A grocery store for the children.
It started as a dairy farm: Clover Farms Dairy in Norwalk, Connecticut, to be precise.
Even at that point, it was no ordinary milk delivery service. Their trucks had plastic cows on the front that mooed for the children. This small differentiator has become larger and larger.
In 1969, when dairy delivery was going out of fashion, Stew Leonard changed the business model from a dairy farm to a grocery store. His idea at the time was to entertain the children by having them be able to watch the milk being bottled while the parents shopped
As the years went by, they added more products, opened additional stores, but they did not lose touch with the core principle that they wouldn’t just be providing products, they would be providing an experience the children would enjoy. Something that would change the expectations of what a grocery store is.
Walking into a grocery store, one does not expect to see a singing cow, or singing quartet of chickens (they are animatronics).
One does not expect to need to go through the whole store due to being in a one-way maze taking the shopper from section to section (there are shortcuts, similar to Ikea though).
One does not expect to see demonstrations of the fresh food being made, such as mozzarella being squeezed and pulled, or rice cakes and donuts cooked right in the front. This show is part of the experience, as are the free samples that are often being given out to demonstrate the high quality of the freshly produced food.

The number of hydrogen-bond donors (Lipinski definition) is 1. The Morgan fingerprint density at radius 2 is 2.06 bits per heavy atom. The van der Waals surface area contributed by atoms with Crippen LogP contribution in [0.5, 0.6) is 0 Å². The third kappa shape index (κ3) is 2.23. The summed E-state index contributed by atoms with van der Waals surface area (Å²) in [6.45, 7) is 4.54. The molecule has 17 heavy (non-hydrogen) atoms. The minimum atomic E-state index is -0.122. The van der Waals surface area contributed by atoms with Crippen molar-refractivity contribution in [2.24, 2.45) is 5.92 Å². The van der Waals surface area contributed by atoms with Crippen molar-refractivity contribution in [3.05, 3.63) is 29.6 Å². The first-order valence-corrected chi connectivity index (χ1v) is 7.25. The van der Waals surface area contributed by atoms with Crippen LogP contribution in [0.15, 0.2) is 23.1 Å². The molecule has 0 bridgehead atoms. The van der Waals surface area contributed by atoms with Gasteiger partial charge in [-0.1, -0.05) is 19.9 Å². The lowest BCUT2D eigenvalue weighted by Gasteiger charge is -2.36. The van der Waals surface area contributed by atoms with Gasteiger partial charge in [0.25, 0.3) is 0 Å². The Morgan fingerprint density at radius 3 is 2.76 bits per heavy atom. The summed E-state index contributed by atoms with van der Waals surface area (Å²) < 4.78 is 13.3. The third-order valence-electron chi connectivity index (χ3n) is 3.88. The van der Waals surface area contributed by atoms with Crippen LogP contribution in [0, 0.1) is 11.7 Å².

One does not expect to receive free ice-cream or coffee at the end of their grocery shopping trip (assuming they’ve spent over $100).
Simply put, one does not expect one’s kids to want to go to the grocery store.
Stew Leonard’s changes these expectations for their stores, but will the adults be happy if the kids are happy? They believe that they will, and they will go above and beyond expectations to make it happen. Their approach to customer service started with a simple argument about eggnog, a loss of a customer, and a change in their policy so severe they’ve inscribed in granite in front of every stores: “Rule #1 — The Customer is Always Right”; Rule #2 – If the Customer is Ever Wrong, Re-Read Rule #1”. The full story of that argument is known to every employee and is available here.
Now they’ve expanded to Paramus, NJ, and once again are upping their game to go beyond expectations even for those that are familiar with their stores: They’ve released an app called Stew’s Magic Door which adds augmented reality games into the store and shopping experience.
The drive is likely too far for many of us in NJ for groceries, but if you’re near the area it may be worth stopping in to see how picking up groceries can be transformed into a fun event for the whole family.
At Garden State Trust Company, we also understand that we need to surpass the expectations of our customers set by the majority of financial service providers. That’s one of the reasons we’re an independent trust company, are local, and provide specialized services based on long-term relationships with our clients.